and procure manuscripts ; and for this purpose maintained 
a correspondence with the learned and eminent of every 
profession and degree, which his knowledge in the Eastern 
languages, and especially the Arabic, enabled him to do. 
He travelled also for his diversion and improvement, not 
only into the adjacent, but even into distant places ; and 
after having carefully visited almost all Galilee and Samaria, 
he went to Jerusalem. In 1677 he went into Cyprus; and 
the year after undertook a journey of 150 miles, for the 
sake of beholding the venerable ruins of the once noble 
and glorious city of Palmyra ; but, instead of having atx. 
opportunity of viewing the place, he and they that were 
with him were very near being destroyed by two Arabian 
princes, who had taken possession of those parts. He had 
better success in a journey to Egypt in 1680, where he 
met with several curiosities and manuscripts, and had the 
pleasure of conversing with John Lascaris, archbishop of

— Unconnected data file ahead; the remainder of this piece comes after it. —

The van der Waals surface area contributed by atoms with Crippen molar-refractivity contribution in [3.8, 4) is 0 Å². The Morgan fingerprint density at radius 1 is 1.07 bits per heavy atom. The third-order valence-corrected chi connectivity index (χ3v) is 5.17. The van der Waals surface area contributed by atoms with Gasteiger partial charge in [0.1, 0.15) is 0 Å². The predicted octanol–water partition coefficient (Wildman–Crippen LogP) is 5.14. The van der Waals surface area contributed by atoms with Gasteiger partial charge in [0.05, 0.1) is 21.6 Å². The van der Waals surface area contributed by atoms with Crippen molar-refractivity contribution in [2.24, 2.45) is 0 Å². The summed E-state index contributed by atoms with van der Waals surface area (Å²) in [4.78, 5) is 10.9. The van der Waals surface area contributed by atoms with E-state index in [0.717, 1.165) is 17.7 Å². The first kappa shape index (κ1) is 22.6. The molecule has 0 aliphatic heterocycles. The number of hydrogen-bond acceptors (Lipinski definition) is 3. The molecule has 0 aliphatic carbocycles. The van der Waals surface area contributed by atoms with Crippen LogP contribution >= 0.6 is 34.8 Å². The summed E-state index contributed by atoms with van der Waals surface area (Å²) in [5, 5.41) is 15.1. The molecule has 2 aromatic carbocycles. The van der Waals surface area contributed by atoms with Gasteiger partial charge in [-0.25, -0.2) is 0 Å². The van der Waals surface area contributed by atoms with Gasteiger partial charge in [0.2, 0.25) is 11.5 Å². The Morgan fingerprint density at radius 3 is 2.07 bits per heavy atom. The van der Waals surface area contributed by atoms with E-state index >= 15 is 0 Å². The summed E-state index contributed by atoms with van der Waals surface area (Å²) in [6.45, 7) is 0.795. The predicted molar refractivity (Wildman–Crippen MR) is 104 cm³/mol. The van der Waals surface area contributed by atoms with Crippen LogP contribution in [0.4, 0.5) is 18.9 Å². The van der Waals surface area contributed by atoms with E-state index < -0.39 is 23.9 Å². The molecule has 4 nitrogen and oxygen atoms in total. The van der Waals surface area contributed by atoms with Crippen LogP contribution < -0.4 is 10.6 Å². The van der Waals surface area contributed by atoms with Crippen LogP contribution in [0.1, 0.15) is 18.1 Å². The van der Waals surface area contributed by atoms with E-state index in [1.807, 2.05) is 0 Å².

mount Sinai. 

In 1682 he embarked, and landed in Italy; and having 
visited Rome, Naples, and other places, taking Paris in his 
way, where he stayed a few weeks, he arrived, after many 
dangers and difficulties, safe in his own country. He retired 
immediately to his fellowship at Merton college ; and in 
1683 took the degrees in divinity. About the same time, 
through the recommendation of bishop Fell, he was ap- 

1 Nicolson's English Hist Library.— Henry'* Mist, of Britain — Wbarton't 
Jtaglia Sacra.— Warton'i Hist, of Poetry.— Reram Aogl, Scriptures a, SayiU. 

Vol. XVIII. 2 


pointed master of Trinity college in Dublin, and weift 
over thither, though against his will ; but the troubles that 
happened in Ireland at the Revolution forced him back for 
a time into England ; and though he returned after the